Miami-Dade’s Bold Plan: Building Resilience Against Storm Surge

Published Date: May 11, 2024

A $2.7 billion plan to armor parts of Miami-Dade County against hurricane storm surge is moving forward, with a focus on creating multiple lines of defense and tackling easier tasks first. The plan, developed by the U.S. Army Corps of Engineers and Miami-Dade County, aims to elevate 2,100 mostly residential structures and flood-proof 400 structures, including critical infrastructure.


The revised strategy came after an initial plan that relied heavily on engineered armoring drew criticism in 2018. The new plan includes studying the effectiveness of reefs, mangroves, and other nature-based solutions. While the shift to nature-based fixes is welcomed, some experts feel the plan lacks critical details and could take years to implement.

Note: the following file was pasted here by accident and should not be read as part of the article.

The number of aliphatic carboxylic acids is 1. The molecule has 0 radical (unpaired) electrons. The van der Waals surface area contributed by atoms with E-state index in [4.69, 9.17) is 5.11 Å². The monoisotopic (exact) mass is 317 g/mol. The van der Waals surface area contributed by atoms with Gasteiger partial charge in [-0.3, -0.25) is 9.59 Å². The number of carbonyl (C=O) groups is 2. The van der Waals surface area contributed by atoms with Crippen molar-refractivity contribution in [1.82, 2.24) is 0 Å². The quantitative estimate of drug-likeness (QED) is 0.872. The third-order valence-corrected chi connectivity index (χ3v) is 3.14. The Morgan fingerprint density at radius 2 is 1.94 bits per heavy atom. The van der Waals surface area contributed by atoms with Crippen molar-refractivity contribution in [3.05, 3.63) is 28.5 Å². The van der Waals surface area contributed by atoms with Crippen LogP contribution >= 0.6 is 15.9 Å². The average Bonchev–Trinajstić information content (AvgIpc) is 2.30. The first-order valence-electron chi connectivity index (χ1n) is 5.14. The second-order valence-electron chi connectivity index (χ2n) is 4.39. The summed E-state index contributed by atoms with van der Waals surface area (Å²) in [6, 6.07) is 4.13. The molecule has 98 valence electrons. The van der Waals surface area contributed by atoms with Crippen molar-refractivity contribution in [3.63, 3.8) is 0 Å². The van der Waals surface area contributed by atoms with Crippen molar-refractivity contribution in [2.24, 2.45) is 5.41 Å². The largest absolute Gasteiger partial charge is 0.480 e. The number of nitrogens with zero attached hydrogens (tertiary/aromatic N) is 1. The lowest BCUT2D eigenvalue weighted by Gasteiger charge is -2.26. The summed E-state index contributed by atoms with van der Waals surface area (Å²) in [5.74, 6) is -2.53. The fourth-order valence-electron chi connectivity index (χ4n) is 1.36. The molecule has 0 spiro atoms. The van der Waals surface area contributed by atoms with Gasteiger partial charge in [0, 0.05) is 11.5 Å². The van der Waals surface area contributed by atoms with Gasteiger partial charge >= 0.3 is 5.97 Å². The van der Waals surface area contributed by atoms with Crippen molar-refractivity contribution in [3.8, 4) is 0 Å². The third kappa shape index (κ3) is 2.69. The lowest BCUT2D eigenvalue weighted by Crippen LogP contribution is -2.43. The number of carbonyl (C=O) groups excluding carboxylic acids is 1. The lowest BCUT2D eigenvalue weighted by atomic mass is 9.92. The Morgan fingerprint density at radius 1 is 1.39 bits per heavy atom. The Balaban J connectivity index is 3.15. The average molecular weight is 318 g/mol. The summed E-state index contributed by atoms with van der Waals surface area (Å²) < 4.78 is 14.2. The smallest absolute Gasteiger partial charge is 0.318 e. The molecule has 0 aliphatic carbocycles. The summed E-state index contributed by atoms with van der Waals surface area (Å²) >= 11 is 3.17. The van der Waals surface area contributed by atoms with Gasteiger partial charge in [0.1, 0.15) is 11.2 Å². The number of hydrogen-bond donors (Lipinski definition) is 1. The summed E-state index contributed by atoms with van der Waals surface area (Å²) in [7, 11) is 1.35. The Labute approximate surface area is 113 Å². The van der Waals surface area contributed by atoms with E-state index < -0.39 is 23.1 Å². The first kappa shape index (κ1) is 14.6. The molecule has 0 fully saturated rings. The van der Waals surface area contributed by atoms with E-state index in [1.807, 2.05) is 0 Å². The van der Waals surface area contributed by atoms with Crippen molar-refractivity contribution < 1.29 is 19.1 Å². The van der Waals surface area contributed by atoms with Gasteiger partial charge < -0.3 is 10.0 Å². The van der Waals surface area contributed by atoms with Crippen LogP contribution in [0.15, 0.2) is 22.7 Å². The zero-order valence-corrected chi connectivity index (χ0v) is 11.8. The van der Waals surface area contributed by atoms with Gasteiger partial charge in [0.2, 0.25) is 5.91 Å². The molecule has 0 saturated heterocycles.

Despite the challenges, the plan reflects a broader effort in South Florida to better protect against flooding as sea levels rise and hurricanes intensify due to climate change. The plan is part of a larger initiative by the Corps to update the Central & South Florida drainage system, speed up Everglades restoration, and conduct ongoing beach renourishment projects.



Original Article by Jenny Staletovich-WLRN

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